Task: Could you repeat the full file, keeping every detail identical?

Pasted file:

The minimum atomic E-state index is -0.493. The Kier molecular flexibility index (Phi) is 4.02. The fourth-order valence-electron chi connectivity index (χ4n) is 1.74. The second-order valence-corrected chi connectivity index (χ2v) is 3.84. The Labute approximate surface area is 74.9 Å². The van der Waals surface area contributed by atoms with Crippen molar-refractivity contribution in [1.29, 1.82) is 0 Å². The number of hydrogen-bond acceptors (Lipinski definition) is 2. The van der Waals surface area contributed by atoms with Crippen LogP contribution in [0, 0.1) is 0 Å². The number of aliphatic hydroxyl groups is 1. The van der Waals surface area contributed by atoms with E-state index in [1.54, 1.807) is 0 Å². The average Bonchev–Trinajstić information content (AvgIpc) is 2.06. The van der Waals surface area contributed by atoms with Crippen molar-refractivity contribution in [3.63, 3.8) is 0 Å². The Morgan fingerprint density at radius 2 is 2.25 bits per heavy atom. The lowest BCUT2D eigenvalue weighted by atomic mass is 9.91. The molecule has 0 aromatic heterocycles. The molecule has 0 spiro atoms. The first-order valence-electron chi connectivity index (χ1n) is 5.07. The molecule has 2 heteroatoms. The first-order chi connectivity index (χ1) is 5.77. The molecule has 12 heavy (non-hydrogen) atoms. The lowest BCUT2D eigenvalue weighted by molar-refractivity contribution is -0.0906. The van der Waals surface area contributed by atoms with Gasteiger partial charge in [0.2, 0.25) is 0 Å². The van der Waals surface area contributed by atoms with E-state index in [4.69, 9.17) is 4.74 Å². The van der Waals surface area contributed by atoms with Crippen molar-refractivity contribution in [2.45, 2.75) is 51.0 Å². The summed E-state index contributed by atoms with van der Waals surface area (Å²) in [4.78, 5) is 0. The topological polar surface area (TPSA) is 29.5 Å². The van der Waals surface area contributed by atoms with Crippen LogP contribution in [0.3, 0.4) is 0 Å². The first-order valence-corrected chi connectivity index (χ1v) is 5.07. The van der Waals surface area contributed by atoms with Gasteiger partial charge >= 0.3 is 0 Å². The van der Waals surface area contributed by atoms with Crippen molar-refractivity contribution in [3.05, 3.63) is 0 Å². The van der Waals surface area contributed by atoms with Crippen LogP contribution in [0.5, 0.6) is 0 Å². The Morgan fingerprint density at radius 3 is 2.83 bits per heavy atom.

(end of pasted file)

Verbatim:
The minimum atomic E-state index is -0.493. The Kier molecular flexibility index (Phi) is 4.02. The fourth-order valence-electron chi connectivity index (χ4n) is 1.74. The second-order valence-corrected chi connectivity index (χ2v) is 3.84. The Labute approximate surface area is 74.9 Å². The van der Waals surface area contributed by atoms with Crippen molar-refractivity contribution in [1.29, 1.82) is 0 Å². The number of hydrogen-bond acceptors (Lipinski definition) is 2. The van der Waals surface area contributed by atoms with Crippen LogP contribution in [0, 0.1) is 0 Å². The number of aliphatic hydroxyl groups is 1. The van der Waals surface area contributed by atoms with E-state index in [1.54, 1.807) is 0 Å². The average Bonchev–Trinajstić information content (AvgIpc) is 2.06. The van der Waals surface area contributed by atoms with Crippen molar-refractivity contribution in [3.63, 3.8) is 0 Å². The Morgan fingerprint density at radius 2 is 2.25 bits per heavy atom. The lowest BCUT2D eigenvalue weighted by atomic mass is 9.91. The molecule has 0 aromatic heterocycles. The molecule has 0 spiro atoms. The first-order valence-electron chi connectivity index (χ1n) is 5.07. The molecule has 2 heteroatoms. The first-order chi connectivity index (χ1) is 5.77. The molecule has 12 heavy (non-hydrogen) atoms. The lowest BCUT2D eigenvalue weighted by molar-refractivity contribution is -0.0906. The van der Waals surface area contributed by atoms with Gasteiger partial charge in [0.2, 0.25) is 0 Å². The van der Waals surface area contributed by atoms with E-state index in [4.69, 9.17) is 4.74 Å². The van der Waals surface area contributed by atoms with Crippen molar-refractivity contribution in [2.45, 2.75) is 51.0 Å². The summed E-state index contributed by atoms with van der Waals surface area (Å²) in [4.78, 5) is 0. The topological polar surface area (TPSA) is 29.5 Å². The van der Waals surface area contributed by atoms with Crippen LogP contribution in [0.3, 0.4) is 0 Å². The first-order valence-corrected chi connectivity index (χ1v) is 5.07. The van der Waals surface area contributed by atoms with Gasteiger partial charge >= 0.3 is 0 Å². The van der Waals surface area contributed by atoms with Crippen molar-refractivity contribution in [3.05, 3.63) is 0 Å². The van der Waals surface area contributed by atoms with Crippen LogP contribution in [0.5, 0.6) is 0 Å². The Morgan fingerprint density at radius 3 is 2.83 bits per heavy atom.